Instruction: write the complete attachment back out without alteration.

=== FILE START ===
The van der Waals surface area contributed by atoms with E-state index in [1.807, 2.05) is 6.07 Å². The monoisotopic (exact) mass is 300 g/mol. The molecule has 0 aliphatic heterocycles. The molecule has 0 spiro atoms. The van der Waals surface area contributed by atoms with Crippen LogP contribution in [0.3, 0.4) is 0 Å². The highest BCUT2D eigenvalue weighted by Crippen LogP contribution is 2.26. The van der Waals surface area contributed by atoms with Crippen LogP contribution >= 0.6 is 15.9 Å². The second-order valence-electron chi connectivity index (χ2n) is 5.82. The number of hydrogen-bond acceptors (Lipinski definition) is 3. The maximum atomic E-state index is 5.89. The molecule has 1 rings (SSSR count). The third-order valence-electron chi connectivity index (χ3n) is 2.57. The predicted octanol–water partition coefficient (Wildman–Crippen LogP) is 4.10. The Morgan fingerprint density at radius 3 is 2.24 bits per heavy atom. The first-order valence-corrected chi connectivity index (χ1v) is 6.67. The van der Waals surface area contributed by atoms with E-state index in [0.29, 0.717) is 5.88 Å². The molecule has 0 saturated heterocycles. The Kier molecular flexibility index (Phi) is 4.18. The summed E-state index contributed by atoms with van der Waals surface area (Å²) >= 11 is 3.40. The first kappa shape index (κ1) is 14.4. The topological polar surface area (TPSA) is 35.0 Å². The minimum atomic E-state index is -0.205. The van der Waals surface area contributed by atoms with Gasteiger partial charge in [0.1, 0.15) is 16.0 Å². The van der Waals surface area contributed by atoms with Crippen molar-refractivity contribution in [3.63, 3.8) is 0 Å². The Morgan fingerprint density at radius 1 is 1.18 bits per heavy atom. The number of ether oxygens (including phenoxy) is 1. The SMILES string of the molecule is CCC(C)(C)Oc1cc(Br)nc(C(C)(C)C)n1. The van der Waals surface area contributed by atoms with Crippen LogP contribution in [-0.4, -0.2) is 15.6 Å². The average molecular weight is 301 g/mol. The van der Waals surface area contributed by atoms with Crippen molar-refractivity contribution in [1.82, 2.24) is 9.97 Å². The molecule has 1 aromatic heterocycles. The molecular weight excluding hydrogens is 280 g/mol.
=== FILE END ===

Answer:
The van der Waals surface area contributed by atoms with E-state index in [1.807, 2.05) is 6.07 Å². The monoisotopic (exact) mass is 300 g/mol. The molecule has 0 aliphatic heterocycles. The molecule has 0 spiro atoms. The van der Waals surface area contributed by atoms with Crippen LogP contribution in [0.3, 0.4) is 0 Å². The highest BCUT2D eigenvalue weighted by Crippen LogP contribution is 2.26. The van der Waals surface area contributed by atoms with Crippen LogP contribution >= 0.6 is 15.9 Å². The second-order valence-electron chi connectivity index (χ2n) is 5.82. The number of hydrogen-bond acceptors (Lipinski definition) is 3. The maximum atomic E-state index is 5.89. The molecule has 1 rings (SSSR count). The third-order valence-electron chi connectivity index (χ3n) is 2.57. The predicted octanol–water partition coefficient (Wildman–Crippen LogP) is 4.10. The Morgan fingerprint density at radius 3 is 2.24 bits per heavy atom. The first-order valence-corrected chi connectivity index (χ1v) is 6.67. The van der Waals surface area contributed by atoms with E-state index in [0.29, 0.717) is 5.88 Å². The molecule has 0 saturated heterocycles. The Kier molecular flexibility index (Phi) is 4.18. The summed E-state index contributed by atoms with van der Waals surface area (Å²) >= 11 is 3.40. The first kappa shape index (κ1) is 14.4. The topological polar surface area (TPSA) is 35.0 Å². The minimum atomic E-state index is -0.205. The van der Waals surface area contributed by atoms with Gasteiger partial charge in [0.1, 0.15) is 16.0 Å². The van der Waals surface area contributed by atoms with Crippen molar-refractivity contribution in [3.63, 3.8) is 0 Å². The Morgan fingerprint density at radius 1 is 1.18 bits per heavy atom. The number of ether oxygens (including phenoxy) is 1. The SMILES string of the molecule is CCC(C)(C)Oc1cc(Br)nc(C(C)(C)C)n1. The van der Waals surface area contributed by atoms with Crippen LogP contribution in [-0.4, -0.2) is 15.6 Å². The average molecular weight is 301 g/mol. The van der Waals surface area contributed by atoms with Crippen molar-refractivity contribution in [1.82, 2.24) is 9.97 Å². The molecule has 1 aromatic heterocycles. The molecular weight excluding hydrogens is 280 g/mol.